In the meantime, I continued to see the LSE accommodation assistant, from time to time, and there was always talk of someone by the name of “Can” – a very common male name in Turkey. Can was a friend of Tijen’s, from the same political circle. I also found out that the accommodation assistant met Can through Tijen. Bascially I was thinking Can was her boyfriend, because they were living together. One day, the phone rang; I picked up, a woman asked for Nergis, I gave the usual answer – not home. She replied “could you please tell her Can called?”. So Can was a woman. I said, ah ok, she is the accommodation assistant’s flatmate. Until I realized, six months later when I visited them, that there was only one bedroom and one bed in the flat. I was naive after all!
As days went by, my relationship with Tijen started to improve. I was still addressing her in the plural but she was now seeing me like her nephew whose name was also Umut. Then I became her student. Informally of course. She started to talk to me about identity politics, a term I heard for the first time, and about gender and feminism. She taught me that a man could never have a woman’s point of view, put himself in her shoes so to speak. “Have you ever heard footsteps”, she asked me one day, “going back home alone, late in the night and got scared?”, scared of being followed, of being “raped”? I didn’t have an answer. She was also telling me that language is not innocent. Her doctoral dissertation was on discrimination anyway (she was writing it with Nira Yuval-Davis). I, on the other hand, still thought she was blowing things out of proportions sometimes.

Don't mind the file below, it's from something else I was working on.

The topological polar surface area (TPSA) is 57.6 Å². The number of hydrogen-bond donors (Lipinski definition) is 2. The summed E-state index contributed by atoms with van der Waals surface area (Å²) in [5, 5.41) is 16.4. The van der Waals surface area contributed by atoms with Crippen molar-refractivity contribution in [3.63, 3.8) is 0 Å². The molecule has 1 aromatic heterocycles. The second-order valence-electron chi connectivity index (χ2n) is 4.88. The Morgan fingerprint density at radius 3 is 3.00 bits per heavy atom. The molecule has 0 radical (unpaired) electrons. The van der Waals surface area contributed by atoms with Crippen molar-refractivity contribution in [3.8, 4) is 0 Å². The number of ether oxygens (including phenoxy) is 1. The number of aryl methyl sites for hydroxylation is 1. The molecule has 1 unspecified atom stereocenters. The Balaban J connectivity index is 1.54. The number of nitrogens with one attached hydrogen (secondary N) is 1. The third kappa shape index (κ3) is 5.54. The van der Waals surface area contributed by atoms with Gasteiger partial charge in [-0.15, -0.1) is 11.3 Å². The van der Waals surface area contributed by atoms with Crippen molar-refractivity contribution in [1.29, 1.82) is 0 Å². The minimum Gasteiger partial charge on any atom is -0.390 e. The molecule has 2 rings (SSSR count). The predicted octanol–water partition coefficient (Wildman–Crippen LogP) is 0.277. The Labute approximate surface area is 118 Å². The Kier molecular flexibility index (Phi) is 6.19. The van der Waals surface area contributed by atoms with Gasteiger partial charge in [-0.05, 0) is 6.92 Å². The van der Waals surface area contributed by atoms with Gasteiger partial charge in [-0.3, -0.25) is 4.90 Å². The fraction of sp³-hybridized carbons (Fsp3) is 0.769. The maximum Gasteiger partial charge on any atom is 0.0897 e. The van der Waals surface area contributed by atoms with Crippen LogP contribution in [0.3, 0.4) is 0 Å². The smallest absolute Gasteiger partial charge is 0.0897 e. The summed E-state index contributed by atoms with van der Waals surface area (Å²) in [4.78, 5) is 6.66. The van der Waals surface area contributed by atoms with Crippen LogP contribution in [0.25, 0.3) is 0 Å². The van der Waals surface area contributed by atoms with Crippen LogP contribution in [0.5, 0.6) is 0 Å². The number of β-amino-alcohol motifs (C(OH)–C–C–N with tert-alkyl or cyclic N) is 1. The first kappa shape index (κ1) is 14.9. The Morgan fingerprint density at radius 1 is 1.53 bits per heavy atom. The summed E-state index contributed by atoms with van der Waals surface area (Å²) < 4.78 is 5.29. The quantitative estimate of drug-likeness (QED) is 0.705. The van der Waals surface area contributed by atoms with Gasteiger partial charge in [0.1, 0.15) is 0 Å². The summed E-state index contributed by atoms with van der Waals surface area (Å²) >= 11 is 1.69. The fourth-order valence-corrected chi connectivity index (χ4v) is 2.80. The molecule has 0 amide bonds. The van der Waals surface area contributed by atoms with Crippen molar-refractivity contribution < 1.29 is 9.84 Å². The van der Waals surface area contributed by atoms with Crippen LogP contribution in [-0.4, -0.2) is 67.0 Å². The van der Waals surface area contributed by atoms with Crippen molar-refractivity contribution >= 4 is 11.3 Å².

Until the day, well, she won her court case! The college offered to settle and gave her a handsome compensation for the charge of sexism (denying allegations of racism). She knew that she could not survive there anymore, so she took the money and quit her job. And she started to spend her days at home, attending a painting class in the evenings.